CANADA FX DEBT-C$ slightly weaker, but strength seen
* C$0.9902 vs US$, or $1.0010
* Italy downgrade offset by Greece coupon payment
* Investors expect dovish tone from Carney at 1145/1545
* Bond prices lower
By Andrea Hopkins
TORONTO, Sept 20 (Reuters) - The Canadian dollar was slightly weaker against its U.S. counterpart in early trade on Tuesday as worries over Europe continued to weigh, but strength in global equities was expected to buoy the Canadian currency.
Negative reaction to Standard & Poor's downgrading of Italian debt was short-lived on financial markets, with European shares up strongly and Wall Street for a solid start. The euro also recovered from earlier losses. [MKTS/GLOB]
Investors took some comfort in struggling Greece paying a coupon on its debt and reports that the European Central Bank had been buying Italian debt.
"What appears to be the biggest influential factor in terms of the rise of the euro and the rise in European equities this morning is talk that Greece has been able to meet their 750 million coupon payment that was today," said Jack Spitz, managing director of foreign exchange at National Bank Financial.
The renewed appetite and bargain hunting in equities is likely to pull investors from safe havens like the U.S. dollar, which bodes well for a stronger Canadian dollar later in the session, Spitz said.
"There is a temporary disconnect between currency valuations and what is happening ultimately with equities posting gains. The U.S. dollar should be weaker across the board but we're not seeing that quite yet."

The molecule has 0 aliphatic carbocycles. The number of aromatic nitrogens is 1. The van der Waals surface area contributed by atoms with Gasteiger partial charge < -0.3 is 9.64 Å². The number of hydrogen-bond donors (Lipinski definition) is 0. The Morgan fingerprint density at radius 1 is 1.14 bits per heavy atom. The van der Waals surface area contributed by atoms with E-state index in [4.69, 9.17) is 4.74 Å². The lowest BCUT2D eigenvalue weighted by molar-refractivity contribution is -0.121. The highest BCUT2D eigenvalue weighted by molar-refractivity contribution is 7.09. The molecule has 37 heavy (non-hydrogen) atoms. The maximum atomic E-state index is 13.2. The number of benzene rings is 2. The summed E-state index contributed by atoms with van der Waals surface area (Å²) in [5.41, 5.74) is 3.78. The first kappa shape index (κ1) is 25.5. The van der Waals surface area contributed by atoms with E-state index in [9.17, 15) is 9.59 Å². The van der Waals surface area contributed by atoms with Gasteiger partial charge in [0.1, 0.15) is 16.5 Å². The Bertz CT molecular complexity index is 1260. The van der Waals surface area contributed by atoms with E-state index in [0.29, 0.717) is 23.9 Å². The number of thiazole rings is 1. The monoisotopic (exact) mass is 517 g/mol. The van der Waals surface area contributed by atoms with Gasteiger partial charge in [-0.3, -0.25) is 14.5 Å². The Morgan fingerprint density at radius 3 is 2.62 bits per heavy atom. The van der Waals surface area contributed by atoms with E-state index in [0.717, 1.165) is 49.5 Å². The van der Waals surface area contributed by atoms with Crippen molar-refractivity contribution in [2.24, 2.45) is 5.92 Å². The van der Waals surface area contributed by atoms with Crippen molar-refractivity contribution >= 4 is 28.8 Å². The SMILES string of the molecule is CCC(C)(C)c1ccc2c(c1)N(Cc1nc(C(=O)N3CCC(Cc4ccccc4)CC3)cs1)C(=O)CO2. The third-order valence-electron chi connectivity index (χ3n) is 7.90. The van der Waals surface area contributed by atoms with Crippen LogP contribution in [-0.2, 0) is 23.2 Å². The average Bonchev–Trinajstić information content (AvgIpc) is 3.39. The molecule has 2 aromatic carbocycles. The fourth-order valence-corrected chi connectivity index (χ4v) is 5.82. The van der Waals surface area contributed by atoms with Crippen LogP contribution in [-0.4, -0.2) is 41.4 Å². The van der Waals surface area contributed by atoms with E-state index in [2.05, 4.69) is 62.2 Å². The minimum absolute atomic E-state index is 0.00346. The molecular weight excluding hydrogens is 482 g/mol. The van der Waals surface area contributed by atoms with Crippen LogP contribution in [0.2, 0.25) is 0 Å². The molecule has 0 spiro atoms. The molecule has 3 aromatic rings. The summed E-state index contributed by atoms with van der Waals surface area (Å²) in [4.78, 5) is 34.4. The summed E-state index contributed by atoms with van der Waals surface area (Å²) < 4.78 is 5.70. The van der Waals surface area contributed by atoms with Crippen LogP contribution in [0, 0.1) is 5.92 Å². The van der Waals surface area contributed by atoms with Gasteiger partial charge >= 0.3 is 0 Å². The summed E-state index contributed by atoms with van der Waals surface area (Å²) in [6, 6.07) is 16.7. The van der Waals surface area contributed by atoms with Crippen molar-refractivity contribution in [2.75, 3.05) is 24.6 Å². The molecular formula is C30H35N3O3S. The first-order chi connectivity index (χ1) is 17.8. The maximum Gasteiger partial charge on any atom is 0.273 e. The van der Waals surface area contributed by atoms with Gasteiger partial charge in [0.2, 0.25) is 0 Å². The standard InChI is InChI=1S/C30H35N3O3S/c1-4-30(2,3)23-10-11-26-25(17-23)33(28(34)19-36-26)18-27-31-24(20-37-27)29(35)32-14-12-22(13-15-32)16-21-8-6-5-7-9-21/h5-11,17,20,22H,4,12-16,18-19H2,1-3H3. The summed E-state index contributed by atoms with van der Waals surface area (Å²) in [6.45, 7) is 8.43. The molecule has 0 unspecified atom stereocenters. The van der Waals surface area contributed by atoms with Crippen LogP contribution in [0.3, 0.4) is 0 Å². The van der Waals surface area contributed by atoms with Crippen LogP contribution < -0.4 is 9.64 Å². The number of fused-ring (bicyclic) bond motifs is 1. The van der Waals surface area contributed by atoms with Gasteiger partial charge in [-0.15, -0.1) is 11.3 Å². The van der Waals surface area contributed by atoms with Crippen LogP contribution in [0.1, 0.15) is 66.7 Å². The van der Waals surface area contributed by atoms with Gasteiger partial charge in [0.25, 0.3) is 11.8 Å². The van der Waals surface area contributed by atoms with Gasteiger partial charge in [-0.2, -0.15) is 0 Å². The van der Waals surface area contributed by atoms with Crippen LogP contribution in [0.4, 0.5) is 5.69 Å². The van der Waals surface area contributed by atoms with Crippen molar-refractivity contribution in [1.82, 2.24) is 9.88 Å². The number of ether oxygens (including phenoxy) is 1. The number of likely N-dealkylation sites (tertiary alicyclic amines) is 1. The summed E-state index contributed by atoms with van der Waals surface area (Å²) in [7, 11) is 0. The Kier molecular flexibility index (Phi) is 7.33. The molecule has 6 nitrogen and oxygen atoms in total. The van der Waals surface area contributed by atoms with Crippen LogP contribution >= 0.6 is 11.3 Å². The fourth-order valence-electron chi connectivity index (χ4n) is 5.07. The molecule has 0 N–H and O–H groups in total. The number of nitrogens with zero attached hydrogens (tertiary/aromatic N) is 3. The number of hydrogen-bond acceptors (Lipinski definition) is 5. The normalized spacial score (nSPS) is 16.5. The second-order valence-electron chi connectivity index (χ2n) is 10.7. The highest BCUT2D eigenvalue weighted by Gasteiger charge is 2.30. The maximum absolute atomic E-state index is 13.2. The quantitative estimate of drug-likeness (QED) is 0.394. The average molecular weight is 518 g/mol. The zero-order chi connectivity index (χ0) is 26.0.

At 8:04 a.m. (1204 GMT), the Canadian dollar CAD=D4 stood at C$0.9902 to the U.S. dollar, or $1.0010 U.S. cents, down slightly from Monday's North American session close of C$0.9897 to the U.S. dollar, or $1.0104 U.S. cents.
Spitz said the market is expecting a dovish tone from Bank of Governor Mark Carney when he speaks in New Brunswick at 11:45 EDT (1545 GMT) in an address to the Saint John Board of Trade on the economic outlook.
"He'll be dovish. He's already changed his position from hawkish to neutral and the next logical progression provided that the global economy continues to be challenged is he will go dovish. Is a rate cut on horizon? According to the futures market, perhaps by the end of the year, but that could still be scaled back," Spitz said.
"The real issue for Carney will be the strength in the Canadian dollar and what kind of a headwind that is for economic growth in this country."
He noted intraday resistance levels for the Canadian dollar at C$0.9940, in line with highs in Europe and London overnight, and light support at C$0.9865.
Bond prices were lower across the curve.
The two-year bond CA2YT=RR was down 2 Canadian cents to yield 0.944 percent, while the 10-year bond CA10YT=RR was down 20 Canadian cents to yield 2.207 percent. (Editing by Theodore d'Afflisio)
© Thomson Reuters 2016 All rights reserved.